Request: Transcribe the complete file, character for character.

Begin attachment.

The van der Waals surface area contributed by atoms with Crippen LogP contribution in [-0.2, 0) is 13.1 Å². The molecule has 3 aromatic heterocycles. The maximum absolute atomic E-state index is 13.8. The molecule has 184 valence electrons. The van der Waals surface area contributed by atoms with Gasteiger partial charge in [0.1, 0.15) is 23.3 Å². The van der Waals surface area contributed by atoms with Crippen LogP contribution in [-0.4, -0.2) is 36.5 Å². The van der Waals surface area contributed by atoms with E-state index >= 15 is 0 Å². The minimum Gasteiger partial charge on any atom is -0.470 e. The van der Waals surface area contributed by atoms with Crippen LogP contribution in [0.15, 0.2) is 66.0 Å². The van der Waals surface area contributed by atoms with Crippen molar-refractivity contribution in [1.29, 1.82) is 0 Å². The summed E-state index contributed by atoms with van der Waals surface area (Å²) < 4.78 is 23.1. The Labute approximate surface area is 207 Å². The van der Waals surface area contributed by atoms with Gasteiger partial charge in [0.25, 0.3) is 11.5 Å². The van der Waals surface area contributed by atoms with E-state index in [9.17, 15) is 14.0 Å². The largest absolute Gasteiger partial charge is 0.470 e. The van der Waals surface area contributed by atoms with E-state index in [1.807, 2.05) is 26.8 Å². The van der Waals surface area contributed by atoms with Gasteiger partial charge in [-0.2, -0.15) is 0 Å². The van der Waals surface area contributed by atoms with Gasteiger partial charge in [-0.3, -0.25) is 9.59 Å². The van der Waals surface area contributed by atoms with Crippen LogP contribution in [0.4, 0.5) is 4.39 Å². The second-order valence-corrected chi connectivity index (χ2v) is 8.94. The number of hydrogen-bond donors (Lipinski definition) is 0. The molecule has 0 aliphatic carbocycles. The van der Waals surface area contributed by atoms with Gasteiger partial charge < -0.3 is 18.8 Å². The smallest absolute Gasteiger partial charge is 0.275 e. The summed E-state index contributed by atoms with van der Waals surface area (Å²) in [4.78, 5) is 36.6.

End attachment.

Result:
The van der Waals surface area contributed by atoms with Crippen LogP contribution in [-0.2, 0) is 13.1 Å². The molecule has 3 aromatic heterocycles. The maximum absolute atomic E-state index is 13.8. The molecule has 184 valence electrons. The van der Waals surface area contributed by atoms with Gasteiger partial charge in [0.1, 0.15) is 23.3 Å². The van der Waals surface area contributed by atoms with Crippen LogP contribution in [-0.4, -0.2) is 36.5 Å². The van der Waals surface area contributed by atoms with E-state index >= 15 is 0 Å². The minimum Gasteiger partial charge on any atom is -0.470 e. The van der Waals surface area contributed by atoms with Crippen LogP contribution in [0.15, 0.2) is 66.0 Å². The van der Waals surface area contributed by atoms with Crippen molar-refractivity contribution in [1.29, 1.82) is 0 Å². The summed E-state index contributed by atoms with van der Waals surface area (Å²) < 4.78 is 23.1. The Labute approximate surface area is 207 Å². The van der Waals surface area contributed by atoms with Gasteiger partial charge in [0.25, 0.3) is 11.5 Å². The van der Waals surface area contributed by atoms with E-state index in [9.17, 15) is 14.0 Å². The largest absolute Gasteiger partial charge is 0.470 e. The van der Waals surface area contributed by atoms with E-state index in [1.807, 2.05) is 26.8 Å². The van der Waals surface area contributed by atoms with Gasteiger partial charge in [-0.2, -0.15) is 0 Å². The van der Waals surface area contributed by atoms with Gasteiger partial charge in [-0.3, -0.25) is 9.59 Å². The van der Waals surface area contributed by atoms with Crippen LogP contribution in [0.4, 0.5) is 4.39 Å². The second-order valence-corrected chi connectivity index (χ2v) is 8.94. The number of hydrogen-bond donors (Lipinski definition) is 0. The molecule has 0 aliphatic carbocycles. The van der Waals surface area contributed by atoms with Gasteiger partial charge < -0.3 is 18.8 Å². The smallest absolute Gasteiger partial charge is 0.275 e. The summed E-state index contributed by atoms with van der Waals surface area (Å²) in [4.78, 5) is 36.6.